Updated on 04.01.07

A Very Cheap, Completely Homemade Meal Even Beginners Can Do

Trent Hamm

cookingI really like eating pasta with meat and tomato sauce on top. I’ve discovered over time that I can literally make the entire meal at home from scratch (including the pasta!) and it only costs a dollar or two to feed the entire family. Even better, a person who prepares this for a date can really impress – just casually mention that the pasta was made from scratch. Here’s all you have to do.

What you need
4 cups flour
8 eggs
2 pounds tomatoes
1 small onion, diced
1/2 green pepper, diced
2 garlic cloves, minced (just cut it into near-paste)
1 teaspoon oregano
1 teaspoon salt
1 pound ground beef or Italian sausage

You’ll also need a blender and a strainer with small enough holes so that tomato seeds won’t pass through it. A rolling pin is also needed.

Make the pasta Take the four cups of flour and pour it in a pile on the countertop. Make an indentation in the top of it so that the pile looks like a cup. Crack all eight eggs into the indentation. Mix this all together until it gets elastic and sticky throughout. Sit it off to the side and let it rest for half an hour. You can also color it if you like – add a couple teaspoons of your tomato sauce (made in the next step) to make some nice red-orange colored pasta.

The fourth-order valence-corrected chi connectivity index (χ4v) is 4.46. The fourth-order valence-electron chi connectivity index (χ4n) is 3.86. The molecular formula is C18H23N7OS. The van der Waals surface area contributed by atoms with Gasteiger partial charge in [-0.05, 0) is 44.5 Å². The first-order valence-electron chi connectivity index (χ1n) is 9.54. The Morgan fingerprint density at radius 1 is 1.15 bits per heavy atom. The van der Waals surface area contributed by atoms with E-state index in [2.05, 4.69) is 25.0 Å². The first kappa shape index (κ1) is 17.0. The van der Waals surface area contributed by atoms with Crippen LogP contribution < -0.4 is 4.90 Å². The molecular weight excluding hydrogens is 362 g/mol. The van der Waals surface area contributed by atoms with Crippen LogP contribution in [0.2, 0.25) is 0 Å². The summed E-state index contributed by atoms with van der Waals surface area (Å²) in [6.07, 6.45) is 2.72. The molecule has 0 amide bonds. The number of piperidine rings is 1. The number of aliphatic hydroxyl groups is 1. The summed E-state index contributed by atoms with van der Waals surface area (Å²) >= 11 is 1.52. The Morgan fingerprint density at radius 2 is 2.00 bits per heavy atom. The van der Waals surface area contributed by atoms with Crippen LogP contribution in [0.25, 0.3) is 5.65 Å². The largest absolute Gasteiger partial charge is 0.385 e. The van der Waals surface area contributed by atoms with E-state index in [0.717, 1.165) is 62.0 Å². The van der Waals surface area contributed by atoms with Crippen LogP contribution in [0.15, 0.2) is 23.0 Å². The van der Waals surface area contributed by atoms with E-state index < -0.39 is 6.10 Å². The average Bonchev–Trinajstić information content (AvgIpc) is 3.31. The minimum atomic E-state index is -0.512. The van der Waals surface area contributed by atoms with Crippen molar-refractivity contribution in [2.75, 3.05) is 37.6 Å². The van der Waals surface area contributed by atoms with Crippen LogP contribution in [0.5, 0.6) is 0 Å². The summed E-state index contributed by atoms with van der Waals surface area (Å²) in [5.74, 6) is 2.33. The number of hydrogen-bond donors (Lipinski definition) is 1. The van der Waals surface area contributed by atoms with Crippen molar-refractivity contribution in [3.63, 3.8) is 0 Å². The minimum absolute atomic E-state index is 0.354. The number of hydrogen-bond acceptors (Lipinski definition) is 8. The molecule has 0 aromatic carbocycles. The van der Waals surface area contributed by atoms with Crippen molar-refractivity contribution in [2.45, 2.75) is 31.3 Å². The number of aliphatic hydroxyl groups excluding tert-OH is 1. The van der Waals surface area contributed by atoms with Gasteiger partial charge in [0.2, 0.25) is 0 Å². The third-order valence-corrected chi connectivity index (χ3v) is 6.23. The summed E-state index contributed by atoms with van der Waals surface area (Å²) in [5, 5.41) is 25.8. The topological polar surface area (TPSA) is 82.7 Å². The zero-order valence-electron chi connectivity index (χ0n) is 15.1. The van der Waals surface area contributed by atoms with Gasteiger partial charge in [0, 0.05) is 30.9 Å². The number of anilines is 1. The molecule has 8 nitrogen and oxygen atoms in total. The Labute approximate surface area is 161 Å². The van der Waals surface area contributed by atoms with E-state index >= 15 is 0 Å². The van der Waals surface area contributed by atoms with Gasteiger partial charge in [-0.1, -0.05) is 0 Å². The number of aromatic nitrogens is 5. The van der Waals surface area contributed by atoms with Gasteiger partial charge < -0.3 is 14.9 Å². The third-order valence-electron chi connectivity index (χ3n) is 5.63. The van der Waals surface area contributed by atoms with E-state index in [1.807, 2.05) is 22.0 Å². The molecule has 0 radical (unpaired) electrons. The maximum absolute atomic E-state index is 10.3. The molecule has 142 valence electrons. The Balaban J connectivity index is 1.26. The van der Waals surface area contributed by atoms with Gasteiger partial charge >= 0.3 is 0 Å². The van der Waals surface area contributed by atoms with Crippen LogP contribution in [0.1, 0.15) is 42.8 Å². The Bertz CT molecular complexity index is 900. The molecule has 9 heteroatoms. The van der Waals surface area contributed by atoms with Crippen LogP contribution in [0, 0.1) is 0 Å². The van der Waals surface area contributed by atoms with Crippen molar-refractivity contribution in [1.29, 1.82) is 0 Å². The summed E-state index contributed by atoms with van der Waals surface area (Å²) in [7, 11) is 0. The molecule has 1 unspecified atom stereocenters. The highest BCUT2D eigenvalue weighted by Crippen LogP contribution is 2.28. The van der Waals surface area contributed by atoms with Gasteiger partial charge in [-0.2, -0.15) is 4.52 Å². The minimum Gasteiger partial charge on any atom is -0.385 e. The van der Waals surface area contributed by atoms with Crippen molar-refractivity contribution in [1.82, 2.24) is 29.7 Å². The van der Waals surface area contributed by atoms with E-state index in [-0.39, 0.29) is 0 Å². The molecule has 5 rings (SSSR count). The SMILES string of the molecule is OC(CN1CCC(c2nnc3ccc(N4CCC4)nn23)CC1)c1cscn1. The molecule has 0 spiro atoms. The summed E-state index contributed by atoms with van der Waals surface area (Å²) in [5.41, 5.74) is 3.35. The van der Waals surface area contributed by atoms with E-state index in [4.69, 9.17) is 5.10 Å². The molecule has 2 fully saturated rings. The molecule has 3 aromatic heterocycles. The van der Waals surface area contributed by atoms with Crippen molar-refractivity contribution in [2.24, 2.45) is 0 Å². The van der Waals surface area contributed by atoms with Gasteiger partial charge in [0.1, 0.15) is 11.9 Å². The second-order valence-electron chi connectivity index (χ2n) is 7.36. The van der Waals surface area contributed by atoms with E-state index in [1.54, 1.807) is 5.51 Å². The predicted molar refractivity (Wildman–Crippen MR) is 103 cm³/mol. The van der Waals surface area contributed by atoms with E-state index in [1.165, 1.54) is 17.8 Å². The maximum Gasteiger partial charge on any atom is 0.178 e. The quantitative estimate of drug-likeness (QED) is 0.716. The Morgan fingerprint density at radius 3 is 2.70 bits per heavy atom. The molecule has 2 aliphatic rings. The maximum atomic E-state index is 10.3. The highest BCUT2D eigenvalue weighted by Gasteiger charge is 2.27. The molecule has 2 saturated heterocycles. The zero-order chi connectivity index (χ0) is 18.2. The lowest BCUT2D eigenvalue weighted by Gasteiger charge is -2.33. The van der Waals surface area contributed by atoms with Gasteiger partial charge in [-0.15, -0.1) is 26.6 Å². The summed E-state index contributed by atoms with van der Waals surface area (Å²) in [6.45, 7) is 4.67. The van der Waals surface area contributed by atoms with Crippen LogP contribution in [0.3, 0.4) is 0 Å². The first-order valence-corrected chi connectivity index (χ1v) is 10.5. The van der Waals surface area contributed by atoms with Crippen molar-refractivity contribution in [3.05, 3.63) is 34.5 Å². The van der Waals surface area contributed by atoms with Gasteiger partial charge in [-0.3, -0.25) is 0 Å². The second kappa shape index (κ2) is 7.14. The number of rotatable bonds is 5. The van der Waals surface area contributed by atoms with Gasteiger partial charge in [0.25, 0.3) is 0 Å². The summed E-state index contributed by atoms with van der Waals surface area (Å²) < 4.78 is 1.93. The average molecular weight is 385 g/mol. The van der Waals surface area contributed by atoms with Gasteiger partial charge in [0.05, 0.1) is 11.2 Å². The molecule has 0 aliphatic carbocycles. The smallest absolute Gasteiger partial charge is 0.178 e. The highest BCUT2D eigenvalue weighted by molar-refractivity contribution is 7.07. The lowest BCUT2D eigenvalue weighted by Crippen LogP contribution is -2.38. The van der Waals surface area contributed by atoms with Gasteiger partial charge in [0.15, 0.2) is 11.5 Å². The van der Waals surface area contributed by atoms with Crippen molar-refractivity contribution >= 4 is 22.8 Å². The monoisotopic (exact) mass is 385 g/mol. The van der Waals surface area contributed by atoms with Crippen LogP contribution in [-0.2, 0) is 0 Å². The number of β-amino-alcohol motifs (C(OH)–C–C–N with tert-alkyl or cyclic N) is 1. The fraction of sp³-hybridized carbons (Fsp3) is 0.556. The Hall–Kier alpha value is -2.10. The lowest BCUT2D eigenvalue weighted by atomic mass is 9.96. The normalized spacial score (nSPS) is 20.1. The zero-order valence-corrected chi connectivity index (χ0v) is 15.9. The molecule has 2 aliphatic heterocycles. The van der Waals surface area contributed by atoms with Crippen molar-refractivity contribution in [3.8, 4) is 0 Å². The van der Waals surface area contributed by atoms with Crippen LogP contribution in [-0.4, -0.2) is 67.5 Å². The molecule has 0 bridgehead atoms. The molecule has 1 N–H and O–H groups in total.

Make the sauce Rinse the tomatoes off. Cut off the skin off of each. Put the tomatoes in a blender and puree them for just a bit so that it’s very juicy and pulpy. Run this through the strainer, and squeeze the pulpy part so that as much thick juice comes through the other side as possible without any seeds going through.

Cook the meat while putting the juice on to a boil. Before it reaches boiling, add the onion, the green pepper, the garlic mince, the oregano, and the salt to the juice. When the meat is finished, add it to the sauce and let it simmer.

Cook the pasta Toss a bit of flour on the table and roll the pasta dough out as flat as you’d like (I like it quite flat) and cut it into strips, whatever dimensions you like. You can also cut it into squares … let your imagination run wild with it. If you roll it really flat, you may have to roll only parts of it at a time.